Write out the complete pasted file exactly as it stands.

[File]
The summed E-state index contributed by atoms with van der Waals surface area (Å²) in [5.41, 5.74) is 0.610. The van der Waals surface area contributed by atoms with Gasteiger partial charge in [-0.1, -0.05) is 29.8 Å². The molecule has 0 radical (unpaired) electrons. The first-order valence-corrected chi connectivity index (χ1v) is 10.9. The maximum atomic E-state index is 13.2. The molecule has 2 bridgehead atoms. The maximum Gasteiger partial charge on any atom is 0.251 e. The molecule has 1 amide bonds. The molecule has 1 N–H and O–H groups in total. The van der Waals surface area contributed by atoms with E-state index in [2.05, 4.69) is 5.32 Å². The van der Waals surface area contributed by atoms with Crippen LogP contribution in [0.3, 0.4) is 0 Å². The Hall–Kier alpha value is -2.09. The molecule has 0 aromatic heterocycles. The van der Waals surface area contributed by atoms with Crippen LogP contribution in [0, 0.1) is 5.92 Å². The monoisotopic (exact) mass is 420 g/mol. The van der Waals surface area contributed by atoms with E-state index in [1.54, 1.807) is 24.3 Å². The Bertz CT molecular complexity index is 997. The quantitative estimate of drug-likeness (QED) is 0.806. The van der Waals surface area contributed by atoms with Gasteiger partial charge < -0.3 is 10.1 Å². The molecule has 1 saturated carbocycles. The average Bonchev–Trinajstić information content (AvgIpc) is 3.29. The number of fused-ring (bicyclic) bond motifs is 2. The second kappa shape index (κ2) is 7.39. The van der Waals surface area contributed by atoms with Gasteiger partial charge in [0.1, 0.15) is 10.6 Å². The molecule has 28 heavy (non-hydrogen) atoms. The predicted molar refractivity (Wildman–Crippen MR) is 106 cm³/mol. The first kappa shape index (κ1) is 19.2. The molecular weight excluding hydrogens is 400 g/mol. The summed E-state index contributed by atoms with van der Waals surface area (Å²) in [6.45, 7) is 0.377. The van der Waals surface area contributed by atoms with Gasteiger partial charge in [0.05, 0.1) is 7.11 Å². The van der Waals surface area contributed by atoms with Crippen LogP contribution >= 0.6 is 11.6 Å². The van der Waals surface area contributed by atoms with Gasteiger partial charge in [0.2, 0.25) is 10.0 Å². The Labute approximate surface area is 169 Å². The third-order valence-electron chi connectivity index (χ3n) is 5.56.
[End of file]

The summed E-state index contributed by atoms with van der Waals surface area (Å²) in [5.41, 5.74) is 0.610. The van der Waals surface area contributed by atoms with Gasteiger partial charge in [-0.1, -0.05) is 29.8 Å². The molecule has 0 radical (unpaired) electrons. The first-order valence-corrected chi connectivity index (χ1v) is 10.9. The maximum atomic E-state index is 13.2. The molecule has 2 bridgehead atoms. The maximum Gasteiger partial charge on any atom is 0.251 e. The molecule has 1 amide bonds. The molecule has 1 N–H and O–H groups in total. The van der Waals surface area contributed by atoms with E-state index in [2.05, 4.69) is 5.32 Å². The van der Waals surface area contributed by atoms with Crippen LogP contribution in [0.3, 0.4) is 0 Å². The Hall–Kier alpha value is -2.09. The molecule has 0 aromatic heterocycles. The van der Waals surface area contributed by atoms with Crippen LogP contribution in [0, 0.1) is 5.92 Å². The monoisotopic (exact) mass is 420 g/mol. The van der Waals surface area contributed by atoms with E-state index in [1.54, 1.807) is 24.3 Å². The Bertz CT molecular complexity index is 997. The quantitative estimate of drug-likeness (QED) is 0.806. The van der Waals surface area contributed by atoms with Gasteiger partial charge < -0.3 is 10.1 Å². The molecule has 1 saturated carbocycles. The average Bonchev–Trinajstić information content (AvgIpc) is 3.29. The number of fused-ring (bicyclic) bond motifs is 2. The second kappa shape index (κ2) is 7.39. The van der Waals surface area contributed by atoms with Gasteiger partial charge in [0.1, 0.15) is 10.6 Å². The molecule has 28 heavy (non-hydrogen) atoms. The predicted molar refractivity (Wildman–Crippen MR) is 106 cm³/mol. The first kappa shape index (κ1) is 19.2. The molecular weight excluding hydrogens is 400 g/mol. The summed E-state index contributed by atoms with van der Waals surface area (Å²) in [6.45, 7) is 0.377. The van der Waals surface area contributed by atoms with Gasteiger partial charge in [0.05, 0.1) is 7.11 Å². The van der Waals surface area contributed by atoms with Crippen LogP contribution >= 0.6 is 11.6 Å². The van der Waals surface area contributed by atoms with Gasteiger partial charge in [0.2, 0.25) is 10.0 Å². The Labute approximate surface area is 169 Å². The third-order valence-electron chi connectivity index (χ3n) is 5.56.